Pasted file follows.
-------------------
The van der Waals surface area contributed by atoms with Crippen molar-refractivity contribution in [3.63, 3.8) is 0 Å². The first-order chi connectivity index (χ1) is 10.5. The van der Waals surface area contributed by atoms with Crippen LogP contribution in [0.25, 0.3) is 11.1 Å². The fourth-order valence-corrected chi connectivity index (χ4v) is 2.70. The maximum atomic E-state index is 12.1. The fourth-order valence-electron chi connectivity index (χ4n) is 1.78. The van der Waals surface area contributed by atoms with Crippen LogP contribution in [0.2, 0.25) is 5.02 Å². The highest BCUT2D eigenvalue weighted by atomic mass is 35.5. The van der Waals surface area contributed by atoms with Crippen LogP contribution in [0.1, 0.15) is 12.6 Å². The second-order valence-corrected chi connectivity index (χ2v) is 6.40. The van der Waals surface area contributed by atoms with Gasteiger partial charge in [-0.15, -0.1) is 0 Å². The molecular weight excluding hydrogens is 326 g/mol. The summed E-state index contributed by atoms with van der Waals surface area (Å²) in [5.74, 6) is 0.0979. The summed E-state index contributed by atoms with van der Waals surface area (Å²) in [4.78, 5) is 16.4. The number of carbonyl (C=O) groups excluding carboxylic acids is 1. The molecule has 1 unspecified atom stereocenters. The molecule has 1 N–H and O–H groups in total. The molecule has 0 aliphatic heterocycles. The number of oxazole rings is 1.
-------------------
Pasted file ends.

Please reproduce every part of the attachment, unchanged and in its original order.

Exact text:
The van der Waals surface area contributed by atoms with Crippen molar-refractivity contribution in [3.63, 3.8) is 0 Å². The first-order chi connectivity index (χ1) is 10.5. The van der Waals surface area contributed by atoms with Crippen LogP contribution in [0.25, 0.3) is 11.1 Å². The fourth-order valence-corrected chi connectivity index (χ4v) is 2.70. The maximum atomic E-state index is 12.1. The fourth-order valence-electron chi connectivity index (χ4n) is 1.78. The van der Waals surface area contributed by atoms with Crippen LogP contribution in [0.2, 0.25) is 5.02 Å². The highest BCUT2D eigenvalue weighted by atomic mass is 35.5. The van der Waals surface area contributed by atoms with Crippen LogP contribution in [0.1, 0.15) is 12.6 Å². The second-order valence-corrected chi connectivity index (χ2v) is 6.40. The van der Waals surface area contributed by atoms with Gasteiger partial charge in [-0.15, -0.1) is 0 Å². The molecular weight excluding hydrogens is 326 g/mol. The summed E-state index contributed by atoms with van der Waals surface area (Å²) in [5.74, 6) is 0.0979. The summed E-state index contributed by atoms with van der Waals surface area (Å²) in [4.78, 5) is 16.4. The number of carbonyl (C=O) groups excluding carboxylic acids is 1. The molecule has 1 unspecified atom stereocenters. The molecule has 1 N–H and O–H groups in total. The molecule has 0 aliphatic heterocycles. The number of oxazole rings is 1.